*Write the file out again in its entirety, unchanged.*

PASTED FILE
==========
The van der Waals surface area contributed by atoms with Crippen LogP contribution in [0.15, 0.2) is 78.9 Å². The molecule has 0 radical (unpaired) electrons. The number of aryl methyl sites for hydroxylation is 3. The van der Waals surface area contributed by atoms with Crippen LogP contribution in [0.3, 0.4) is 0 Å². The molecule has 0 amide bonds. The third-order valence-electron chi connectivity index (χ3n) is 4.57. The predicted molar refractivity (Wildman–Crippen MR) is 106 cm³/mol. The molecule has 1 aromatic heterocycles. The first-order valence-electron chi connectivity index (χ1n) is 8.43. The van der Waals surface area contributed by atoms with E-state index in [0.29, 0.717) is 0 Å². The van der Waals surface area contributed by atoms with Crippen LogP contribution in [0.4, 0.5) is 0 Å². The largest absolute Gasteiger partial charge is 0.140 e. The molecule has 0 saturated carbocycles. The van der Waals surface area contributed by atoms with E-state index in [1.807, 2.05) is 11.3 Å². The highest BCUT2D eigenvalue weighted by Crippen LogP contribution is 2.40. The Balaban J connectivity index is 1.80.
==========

The van der Waals surface area contributed by atoms with Crippen LogP contribution in [0.15, 0.2) is 78.9 Å². The molecule has 0 radical (unpaired) electrons. The number of aryl methyl sites for hydroxylation is 3. The van der Waals surface area contributed by atoms with Crippen LogP contribution in [0.3, 0.4) is 0 Å². The molecule has 0 amide bonds. The third-order valence-electron chi connectivity index (χ3n) is 4.57. The predicted molar refractivity (Wildman–Crippen MR) is 106 cm³/mol. The molecule has 1 aromatic heterocycles. The first-order valence-electron chi connectivity index (χ1n) is 8.43. The van der Waals surface area contributed by atoms with E-state index in [0.29, 0.717) is 0 Å². The van der Waals surface area contributed by atoms with Crippen LogP contribution in [0.4, 0.5) is 0 Å². The largest absolute Gasteiger partial charge is 0.140 e. The molecule has 0 saturated carbocycles. The van der Waals surface area contributed by atoms with E-state index in [1.807, 2.05) is 11.3 Å². The highest BCUT2D eigenvalue weighted by Crippen LogP contribution is 2.40. The Balaban J connectivity index is 1.80.